This is an archived article that was published on sltrib.com in 2012, and information in the article may be outdated. It is provided only for personal research purposes and may not be reprinted.
One of Peter Corroon's final goals as Salt Lake County mayor was to get a bond passed to help provide more and better parks and trails for generations of valley residents to come.
He originally wanted $123 million, but, in June, the Republican-led County Council said no.
So Corroon, a Democrat, came back a month later with a pared-back $47 million proposal, focusing on advancing plans for four regional projects and essentially completing the Jordan River Parkway and Parleys Trail systems.
This time the council said go ahead, put the plan on the Nov. 6 ballot to let the people decide.
If voters say yes to the 20-year bond, it would mean a property tax increase of $5.73 per year for the owner of a $238,000 home (the median price for residential properties in the county) and $10.24 for a business of the same value.
That's down from Corroon's original proposal, which would have cost that homeowner $14 a year and that business owner about $22.
It's still too much, said Royce Van Tassell, of the business-backed Utah Taxpayers Association.
"They want to expand their portfolio of parks and trails. That is the very definition of wasteful spending and sounds suspiciously like a justification for raising taxes again," he said, citing expected maintenance costs of almost $600,000 annually on the projects in the bond.
Corroon's original $123 million bond proposal included $26 million to pay for deferred maintenance on existing parks. Van Tassell pointed to that lingering need in arguing against adding to the county's parks system.
"Taxpayers shouldn't be asked to pay for new parks and trails when [the county] cannot even pay for what it's got," he said. "It is incumbent upon the county to tell taxpayers this is how we're going to take care of what we've got first."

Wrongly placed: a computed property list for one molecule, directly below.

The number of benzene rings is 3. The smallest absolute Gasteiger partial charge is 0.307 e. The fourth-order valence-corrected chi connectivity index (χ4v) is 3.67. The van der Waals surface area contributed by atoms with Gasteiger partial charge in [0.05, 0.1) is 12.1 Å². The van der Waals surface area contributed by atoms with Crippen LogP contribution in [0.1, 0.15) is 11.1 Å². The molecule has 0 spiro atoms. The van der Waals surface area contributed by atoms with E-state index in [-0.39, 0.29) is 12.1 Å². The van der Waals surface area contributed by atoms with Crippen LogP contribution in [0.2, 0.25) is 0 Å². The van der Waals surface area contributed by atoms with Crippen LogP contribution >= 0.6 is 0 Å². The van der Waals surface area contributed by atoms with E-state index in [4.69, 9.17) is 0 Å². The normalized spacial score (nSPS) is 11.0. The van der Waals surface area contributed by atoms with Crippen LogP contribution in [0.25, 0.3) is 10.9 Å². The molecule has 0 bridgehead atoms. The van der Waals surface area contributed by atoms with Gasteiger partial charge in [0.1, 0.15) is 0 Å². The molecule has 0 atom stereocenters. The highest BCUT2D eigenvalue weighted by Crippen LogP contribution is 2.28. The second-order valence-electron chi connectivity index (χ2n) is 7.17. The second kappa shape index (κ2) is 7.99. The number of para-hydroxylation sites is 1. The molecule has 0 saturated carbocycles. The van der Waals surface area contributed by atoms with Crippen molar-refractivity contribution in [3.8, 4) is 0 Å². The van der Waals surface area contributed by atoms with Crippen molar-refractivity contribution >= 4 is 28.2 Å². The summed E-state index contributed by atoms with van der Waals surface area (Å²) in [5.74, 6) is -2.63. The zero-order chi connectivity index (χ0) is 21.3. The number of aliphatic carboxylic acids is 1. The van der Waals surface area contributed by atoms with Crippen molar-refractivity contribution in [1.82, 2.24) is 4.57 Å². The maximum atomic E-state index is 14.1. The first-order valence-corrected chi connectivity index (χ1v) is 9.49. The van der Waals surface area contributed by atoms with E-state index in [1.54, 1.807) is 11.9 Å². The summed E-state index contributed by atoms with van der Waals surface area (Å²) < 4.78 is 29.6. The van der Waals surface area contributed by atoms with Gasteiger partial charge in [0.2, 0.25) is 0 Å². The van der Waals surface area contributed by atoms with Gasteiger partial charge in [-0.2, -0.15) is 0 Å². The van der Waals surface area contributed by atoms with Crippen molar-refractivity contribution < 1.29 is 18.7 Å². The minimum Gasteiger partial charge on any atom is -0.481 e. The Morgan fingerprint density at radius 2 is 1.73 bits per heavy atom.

But to Sarah Bennett, an Emigration Canyon resident and member of the county's Trails Advisory Committee, every dollar spent now on preserving trails and open spaces is invaluable even if she would have preferred to see Corroon's $123 million proposal on the ballot.
"In the long run, the Jordan River Parkway and Parleys Trail are going to be incredible assets for our community. I support anything that completes important regional trails like that," she said.
"Those are going to be huge community assets," Bennett added. "I encourage whatever new administration comes into the county to take a more serious look at other bond measures committing funds to help develop areas at the margins of our communities."
The bond proposal on Tuesday's ballot would spend:
• $11.5 million on the Jordan River Parkway, completing four gaps in the 45-mile, nonmotorized paved trail from Utah to Davis counties.
• $9 million to build five sections of Parleys Trail, which would connect the Bonneville Shoreline Trail to the Jordan River Parkway.
• $10 million on Southwest Regional Park at 14000 S. 2700 West in Bluffdale, an 80-acre site bought from the LDS Church in 2008.
• $6 million to develop a farming-themed regional park, the Gene and Deane Wheadon Farm, on 64 acres at 13800 S. 440 East in Draper.
• $5 million to develop sports facilities, pavilions, playgrounds and trails on 62 acres at Lodestone Regional Park, 6170 W. 5990 South, in Kearns and West Valley City.
• $5.5 million to buy the old Hercules site from ATK and to begin plans for a 60-acre regional park in Magna.
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For additional information
To learn more about Proposition No. 1, a proposal to issue $47 million in bonds to pay for regional parks and trails, go to http://www.slco.org/parkbond.